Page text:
I’m always astonished how whiny and insecure atheists are about “prayer in schools.” They howl and scream should anything even remotely resembling “prayer in schools” be introduced, even though church-based schools have far higher grade averages and results than public schools.
Appeals Court Upholds “Moment of Silence”
Allows the moment to continue as a pillar of the school day
By Jim Forsyth; Monday, March 16, 2009
A federal appeals court has upheld the ‘moment of silence’ which has become a fixture of the start of the school day in public schools across Texas, dealing another blow to a north Texas atheist family which has fought the ‘moment of silence’ since it was approved by the Legislature nearly a decade ago, 1200 WOAI news reports.
A panel of the Fifth US Court of Appeals rejected a lawsuit filed by David Wallace and Kristine Croft of Farmers Branch, who have claimed that the ‘moment of silence’ is in fact a backdoor way to introduce prayer into the public schools.
“No court has ever accepted…that a ‘moment of silence’ challenge is “excessive government entanglement with religion,” the justices said. “There is no excessive entanglement, and the primary affect of the Amendment is not to advance religion. This is not an unconstitutional advancement of religion.”
The Crofts had claimed that when State Senator Jeff Wentworth (R-San Antonio) rewrote the ‘moment of silence’ law in 2003, to specifically say that the moment is to give students the opportunity to ’pray reflect or meditate,’ Wentworth admitted that the moment is in fact an attempt to place prayer illegally into public schools.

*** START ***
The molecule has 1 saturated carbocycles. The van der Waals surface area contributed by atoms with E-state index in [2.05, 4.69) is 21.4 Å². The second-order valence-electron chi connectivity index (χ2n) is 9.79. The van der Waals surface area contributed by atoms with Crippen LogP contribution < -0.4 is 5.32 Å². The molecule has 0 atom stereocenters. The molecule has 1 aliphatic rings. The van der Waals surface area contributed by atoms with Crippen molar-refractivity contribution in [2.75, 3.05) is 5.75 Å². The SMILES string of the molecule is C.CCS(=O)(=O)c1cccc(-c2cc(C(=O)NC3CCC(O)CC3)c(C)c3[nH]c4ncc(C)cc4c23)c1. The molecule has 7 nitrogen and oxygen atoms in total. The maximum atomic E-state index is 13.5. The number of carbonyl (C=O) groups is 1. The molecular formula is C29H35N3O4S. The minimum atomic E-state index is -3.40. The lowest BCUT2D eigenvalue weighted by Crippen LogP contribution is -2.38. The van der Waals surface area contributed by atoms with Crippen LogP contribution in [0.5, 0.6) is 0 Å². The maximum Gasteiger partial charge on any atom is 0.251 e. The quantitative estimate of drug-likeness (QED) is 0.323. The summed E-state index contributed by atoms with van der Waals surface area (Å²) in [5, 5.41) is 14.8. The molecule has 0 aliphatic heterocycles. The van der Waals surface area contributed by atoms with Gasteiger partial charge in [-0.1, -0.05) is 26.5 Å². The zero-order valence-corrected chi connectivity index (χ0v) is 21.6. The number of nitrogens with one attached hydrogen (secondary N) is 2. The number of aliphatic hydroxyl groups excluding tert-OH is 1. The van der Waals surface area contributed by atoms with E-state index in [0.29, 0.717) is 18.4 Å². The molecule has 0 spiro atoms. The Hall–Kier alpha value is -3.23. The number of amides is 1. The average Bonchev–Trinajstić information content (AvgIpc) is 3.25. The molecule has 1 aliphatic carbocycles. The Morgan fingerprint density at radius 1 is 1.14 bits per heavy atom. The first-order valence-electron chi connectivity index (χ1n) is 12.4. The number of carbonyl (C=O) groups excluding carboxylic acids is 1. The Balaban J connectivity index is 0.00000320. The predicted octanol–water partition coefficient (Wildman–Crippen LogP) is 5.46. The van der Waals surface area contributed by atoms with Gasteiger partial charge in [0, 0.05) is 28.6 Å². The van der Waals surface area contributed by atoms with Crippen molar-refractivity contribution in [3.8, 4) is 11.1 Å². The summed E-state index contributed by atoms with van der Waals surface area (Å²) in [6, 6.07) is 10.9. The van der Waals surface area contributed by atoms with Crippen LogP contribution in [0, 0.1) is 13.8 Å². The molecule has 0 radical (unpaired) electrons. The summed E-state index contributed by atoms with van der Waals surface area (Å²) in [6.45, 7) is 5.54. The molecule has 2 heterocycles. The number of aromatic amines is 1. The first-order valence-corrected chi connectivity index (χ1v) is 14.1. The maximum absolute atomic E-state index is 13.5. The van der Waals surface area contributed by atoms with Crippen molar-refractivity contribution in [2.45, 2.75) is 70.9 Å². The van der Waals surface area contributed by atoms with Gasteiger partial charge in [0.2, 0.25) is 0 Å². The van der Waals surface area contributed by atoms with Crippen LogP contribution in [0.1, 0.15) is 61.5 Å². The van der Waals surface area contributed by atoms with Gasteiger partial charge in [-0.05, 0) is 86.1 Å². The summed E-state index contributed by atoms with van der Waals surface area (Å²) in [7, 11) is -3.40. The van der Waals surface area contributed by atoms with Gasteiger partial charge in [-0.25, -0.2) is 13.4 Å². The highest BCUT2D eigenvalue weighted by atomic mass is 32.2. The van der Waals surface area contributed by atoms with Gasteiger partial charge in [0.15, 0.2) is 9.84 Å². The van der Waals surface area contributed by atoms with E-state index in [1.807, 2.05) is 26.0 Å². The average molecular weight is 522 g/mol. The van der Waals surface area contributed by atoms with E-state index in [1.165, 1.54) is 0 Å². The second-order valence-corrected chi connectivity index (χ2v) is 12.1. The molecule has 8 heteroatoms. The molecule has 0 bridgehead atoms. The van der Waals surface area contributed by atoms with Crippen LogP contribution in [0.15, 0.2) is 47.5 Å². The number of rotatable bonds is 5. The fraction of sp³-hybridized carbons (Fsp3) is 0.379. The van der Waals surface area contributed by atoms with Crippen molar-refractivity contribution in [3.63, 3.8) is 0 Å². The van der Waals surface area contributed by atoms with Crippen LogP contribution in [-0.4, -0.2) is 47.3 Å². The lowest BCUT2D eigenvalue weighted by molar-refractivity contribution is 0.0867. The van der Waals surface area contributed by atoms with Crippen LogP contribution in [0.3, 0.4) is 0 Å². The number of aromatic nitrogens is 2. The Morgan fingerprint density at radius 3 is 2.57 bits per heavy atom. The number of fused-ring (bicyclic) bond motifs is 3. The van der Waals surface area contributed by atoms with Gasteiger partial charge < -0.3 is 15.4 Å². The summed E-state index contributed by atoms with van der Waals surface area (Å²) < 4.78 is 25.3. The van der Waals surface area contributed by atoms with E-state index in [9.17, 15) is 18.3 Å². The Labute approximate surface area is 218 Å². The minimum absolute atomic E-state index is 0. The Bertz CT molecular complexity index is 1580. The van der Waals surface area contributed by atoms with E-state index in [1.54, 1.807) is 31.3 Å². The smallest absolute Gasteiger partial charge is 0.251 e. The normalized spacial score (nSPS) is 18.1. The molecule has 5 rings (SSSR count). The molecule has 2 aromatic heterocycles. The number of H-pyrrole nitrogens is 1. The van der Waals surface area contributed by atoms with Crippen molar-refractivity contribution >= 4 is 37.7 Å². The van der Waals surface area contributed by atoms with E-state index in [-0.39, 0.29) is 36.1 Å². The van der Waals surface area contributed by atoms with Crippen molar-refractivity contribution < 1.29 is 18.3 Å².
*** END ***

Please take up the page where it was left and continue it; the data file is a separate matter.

“The United States Constitution plainly protects a young person’s right to observe a moment of silence before school each morning,” said Texas Attorney General Greg Abbott, who’s office successfully argued the case before the appeals court. “In an age where children are bombarded by distractions, beginning each school day with a moment of silence offers a welcome moment of quiet contemplation.”
The ‘moment of silence’ has now been upheld by the state and several federal courts. The Crofts could now ask for what is called an ‘en banc’ hearing, and ask the entire Fifth Court of Appeals to consider the case.
“Senate Bill 83 (the moment of silence law) plainly serves secular rather than religious purposes,” Abbott said. “The purpose of these exercises is plain…to foster patriotism and provide an opportunity for students to engage in quiet contemplation.”
The Houston Chronicle had some interesting observations; including the one that implies this case may now determine the fate of a similar case now pending in the people’s Republic of Illinois:
Cook said that Judge Lynn . . . agreed that the law did have a secular purpose of encouraging quiet contemplation.
Lynn called her ruling a “difficult and close question” because of divergent statements by lawmakers at committee hearings and during floor debate in the Senate and House.
In her opinion, Lynn said “there is no doubt” several legislators, including the bill’s author, Sen. Jeff Wentworth, R-San Antonio, expressed a purpose to “put prayer back in schools.” But debate also focused on other ways students could spend the 60 seconds.
“Legislators repeatedly emphasized that students could stare at their shoes, think about upcoming exams, think about their pets, engage in other nonverbal activities during the moment of silence, as well as pray, if they wished,” Lynn said.
Earlier this year, a federal district judge in Illinois issued a temporary injunction banning a similar law from being observed in that state. A trial is pending.
And as anybody who’s watched more than 2 or 3 episodes of “Law And Order” knows; this case is now a federal precedent; and federal precedents transfer to other states. Bonus!
You’re Welcome, Illinois.